• Kitchen Gadgets Galore!
    Students identify simple machines in common kitchen gadgets and then design their own new gadget.
  • Mechanical Advantage of Ramps
    In this group lab students will be studying how inclines, friction, and the force applied to a block affect the ideal and mechanical advantage. Applications can be made in a physical science or a physics classroom, and the level of difficulty can be easily changed by changing the factors of the equation.
  • Physical Properties of Wood
    This is a hands-on lesson in which students investigate the relationship between physical properties of wood and its suitability for construction purposes. Students will investigate the density, stiffness, and elasticity of several species of wood.
  • Physics Olympics
    In this review activity, students complete several short athletic events before analyzing the physics involved in each event.
  • Playground Physics
    This lesson makes use of playground equipment including swings, a merry-go-round, slide, and seesaw to understand some basic principles of physics such Newton's Law of Motion (especially 1st and 2nd), center of gravity, momentum, rotational inertia, torque, and the coefficient of sliding friction. The lesson is to be conducted outside on a playground and requires a Vernier force probe for one of the four activities.
  • Straw that Broke the Camel's Back
    This is an inquiry lesson in which students are given toothpicks and straws and asked to construct a platform that will hold as much weight as they can. After the lab is finished students are asked to perform weight, mass, force, and velocity questions about their platform.
  • Understanding Circular Motion
    Designed for Physics students, this inquiry lab will help students understand the relationship between the variables in the equation for circular motion. Students will conduct three experiments. One variable in the circular motion equation is changed in each experiment. The conclusion of the lab involves deriving the circular motion equation using measured data.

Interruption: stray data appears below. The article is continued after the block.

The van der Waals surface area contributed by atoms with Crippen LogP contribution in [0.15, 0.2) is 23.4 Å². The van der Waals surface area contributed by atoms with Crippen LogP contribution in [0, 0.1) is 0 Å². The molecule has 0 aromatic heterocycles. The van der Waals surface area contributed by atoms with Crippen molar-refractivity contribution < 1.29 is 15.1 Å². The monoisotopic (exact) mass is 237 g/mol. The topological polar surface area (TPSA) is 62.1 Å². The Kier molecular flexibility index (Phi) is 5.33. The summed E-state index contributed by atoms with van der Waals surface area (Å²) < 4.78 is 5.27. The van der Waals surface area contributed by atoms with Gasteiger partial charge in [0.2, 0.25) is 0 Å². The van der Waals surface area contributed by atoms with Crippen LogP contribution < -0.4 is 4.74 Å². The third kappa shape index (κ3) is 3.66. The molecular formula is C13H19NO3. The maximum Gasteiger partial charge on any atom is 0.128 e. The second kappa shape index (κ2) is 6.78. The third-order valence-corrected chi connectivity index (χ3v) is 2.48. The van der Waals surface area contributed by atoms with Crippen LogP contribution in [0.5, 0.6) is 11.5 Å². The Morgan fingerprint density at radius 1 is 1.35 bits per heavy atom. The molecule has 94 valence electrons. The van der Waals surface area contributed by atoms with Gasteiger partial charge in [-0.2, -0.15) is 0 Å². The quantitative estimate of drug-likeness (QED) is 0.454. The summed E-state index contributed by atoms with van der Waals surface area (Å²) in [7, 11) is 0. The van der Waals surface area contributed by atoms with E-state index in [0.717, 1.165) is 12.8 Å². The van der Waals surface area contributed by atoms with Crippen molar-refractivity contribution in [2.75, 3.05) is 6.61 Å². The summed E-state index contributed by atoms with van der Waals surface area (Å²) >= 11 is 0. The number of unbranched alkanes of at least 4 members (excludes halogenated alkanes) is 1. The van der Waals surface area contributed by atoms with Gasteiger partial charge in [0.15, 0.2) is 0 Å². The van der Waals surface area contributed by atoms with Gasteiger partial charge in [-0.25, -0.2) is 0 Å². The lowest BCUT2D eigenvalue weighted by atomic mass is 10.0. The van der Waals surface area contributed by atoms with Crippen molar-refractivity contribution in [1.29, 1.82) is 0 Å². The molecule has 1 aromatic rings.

• Work, Power, and Machine (PowerPoint)
    Playing Jeopardy to learn work, power, and machine.

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Thermodynamics

  • Energy Transfer and Heat Loss
    This activity is designed to introduce the concept of energy transfer as it relates to heat loss. Students will observe and compare the transfer of heat energy from containers made of different types of materials.
  • Temperature Management and Its Importance
    This lesson will describe how temperature is influenced in a controlled environment and how changes in temperature influence plant and animal production.

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Waves

  • Cooking at the Speed of Light
    In this activity, students measure the speed of light using a microwave oven and the wave speed equation.
  • Cool as Ice!
    In this demonstration, students will explore the principles of operation of a microwave oven in relation to molecular motion.
  • Measuring the Speed of Light with Chocolate
    This lesson can be used as a lab or demonstration to teach students about the speed of light and it relationship to frequency and wavelength. It discusses the equation c = f f=λ.
  • Temperature Management and Its Importance
    This lesson will describe how temperature is influenced in a controlled environment and how changes in temperature influence plant and animal production.